Personally, I tend to go with silence when I’m doing high-cognitive work, such as writing a legal brief. But in some situations, I use apps like Brain.fm (to which I subscribe) and Focus at Will, which are designed to get you into focus mode, quiet the mind, and increase productivity.
I occasionally play tracks on Coffitivity and Hipstersound to recreate the sounds of a cafe in brainstorming and creative thinking sessions, or when it has just been too quiet for too long. Instrumental music like contemporary piano or the Monument Valley soundtrack are other favorites.
On the other hand, if you have unwanted sounds at home, you could use active noise-cancelling (ANC) headphones or earphones. If you have small children around, outside your view, you could arrange to have another responsible adult address their needs while you’re tuning them out. (I regularly use my TaoTronics, Model TT-BH085, ANC headphones to drown out background noise, such as kids playing, singing and chatting.)
If certain scents and aromas make you more productive or less stressed, then go ahead and burn that candle or use the essential oil that does the trick. There are no coworkers with allergies and fragrance sensitivities to worry about.
In remote work from home, you have more control in designing your workspace based on your physical, visual, audio and olfactory preferences. You can have your dog napping by your feet or kid doodling next to you while you answer emails. You don’t have colleagues and clients walking into your office and making judgments about what’s appropriate and what’s not.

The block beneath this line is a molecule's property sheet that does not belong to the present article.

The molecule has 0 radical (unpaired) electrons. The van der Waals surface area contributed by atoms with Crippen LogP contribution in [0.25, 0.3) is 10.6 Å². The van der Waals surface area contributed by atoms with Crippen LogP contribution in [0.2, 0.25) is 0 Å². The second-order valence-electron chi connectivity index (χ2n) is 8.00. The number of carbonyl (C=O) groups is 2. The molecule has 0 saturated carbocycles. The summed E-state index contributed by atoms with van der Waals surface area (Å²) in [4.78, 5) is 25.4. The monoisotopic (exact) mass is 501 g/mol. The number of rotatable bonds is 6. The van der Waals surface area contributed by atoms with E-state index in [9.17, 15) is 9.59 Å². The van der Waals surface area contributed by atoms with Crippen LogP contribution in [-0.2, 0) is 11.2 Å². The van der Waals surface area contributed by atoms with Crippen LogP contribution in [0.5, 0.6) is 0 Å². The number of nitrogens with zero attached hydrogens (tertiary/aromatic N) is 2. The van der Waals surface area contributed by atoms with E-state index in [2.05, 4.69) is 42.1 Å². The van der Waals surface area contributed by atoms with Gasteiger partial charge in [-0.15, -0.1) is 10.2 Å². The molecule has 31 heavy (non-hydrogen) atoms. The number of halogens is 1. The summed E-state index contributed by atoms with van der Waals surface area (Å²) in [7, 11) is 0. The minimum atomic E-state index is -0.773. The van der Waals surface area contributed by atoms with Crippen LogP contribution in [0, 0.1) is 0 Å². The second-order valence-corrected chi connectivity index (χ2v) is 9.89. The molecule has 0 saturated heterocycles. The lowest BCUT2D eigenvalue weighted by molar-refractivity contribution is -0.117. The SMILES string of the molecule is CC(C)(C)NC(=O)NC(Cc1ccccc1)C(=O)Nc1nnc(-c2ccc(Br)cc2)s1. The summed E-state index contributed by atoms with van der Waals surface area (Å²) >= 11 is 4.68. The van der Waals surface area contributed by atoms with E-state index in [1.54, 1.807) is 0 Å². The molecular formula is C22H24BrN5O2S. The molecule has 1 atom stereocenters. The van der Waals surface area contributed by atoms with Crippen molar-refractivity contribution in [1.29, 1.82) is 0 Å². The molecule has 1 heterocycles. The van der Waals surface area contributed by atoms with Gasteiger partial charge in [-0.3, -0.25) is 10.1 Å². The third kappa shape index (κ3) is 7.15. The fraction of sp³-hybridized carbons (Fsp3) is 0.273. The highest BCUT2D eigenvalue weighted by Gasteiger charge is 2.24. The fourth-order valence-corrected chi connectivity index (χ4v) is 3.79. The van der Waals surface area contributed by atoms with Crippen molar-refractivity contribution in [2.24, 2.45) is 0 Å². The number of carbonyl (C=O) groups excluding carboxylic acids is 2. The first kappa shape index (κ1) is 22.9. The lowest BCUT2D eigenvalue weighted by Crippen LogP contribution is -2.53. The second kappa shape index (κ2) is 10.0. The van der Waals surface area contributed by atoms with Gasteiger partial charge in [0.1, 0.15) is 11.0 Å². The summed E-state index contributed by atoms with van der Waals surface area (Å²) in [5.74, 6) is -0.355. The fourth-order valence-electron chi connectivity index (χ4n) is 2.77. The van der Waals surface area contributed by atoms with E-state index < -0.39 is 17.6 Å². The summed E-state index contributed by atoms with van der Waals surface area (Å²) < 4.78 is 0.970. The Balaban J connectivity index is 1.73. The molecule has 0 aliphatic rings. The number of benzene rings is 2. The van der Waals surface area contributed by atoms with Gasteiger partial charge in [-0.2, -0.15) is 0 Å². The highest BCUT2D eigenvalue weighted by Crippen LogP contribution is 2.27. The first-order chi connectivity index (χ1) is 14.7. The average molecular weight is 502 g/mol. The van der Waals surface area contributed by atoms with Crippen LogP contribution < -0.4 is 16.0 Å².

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For more information on overcoming obstacles to thriving in remote work, read part 1 (Asynchronous Communication) and part 3 (Competing Priorities) of this multipart article.
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Dyan Williams is a productivity coach who helps lawyers, small business owners and other busy people reduce overwhelm and make time for what truly matters. She is also a solo lawyer who practices U.S. immigration law and legal ethics at Dyan Williams Law PLLC. She is the author of The Incrementalist: A Simple Productivity System to Create Big Results in Small Steps, an e-book at http://leanpub.com/incrementalist.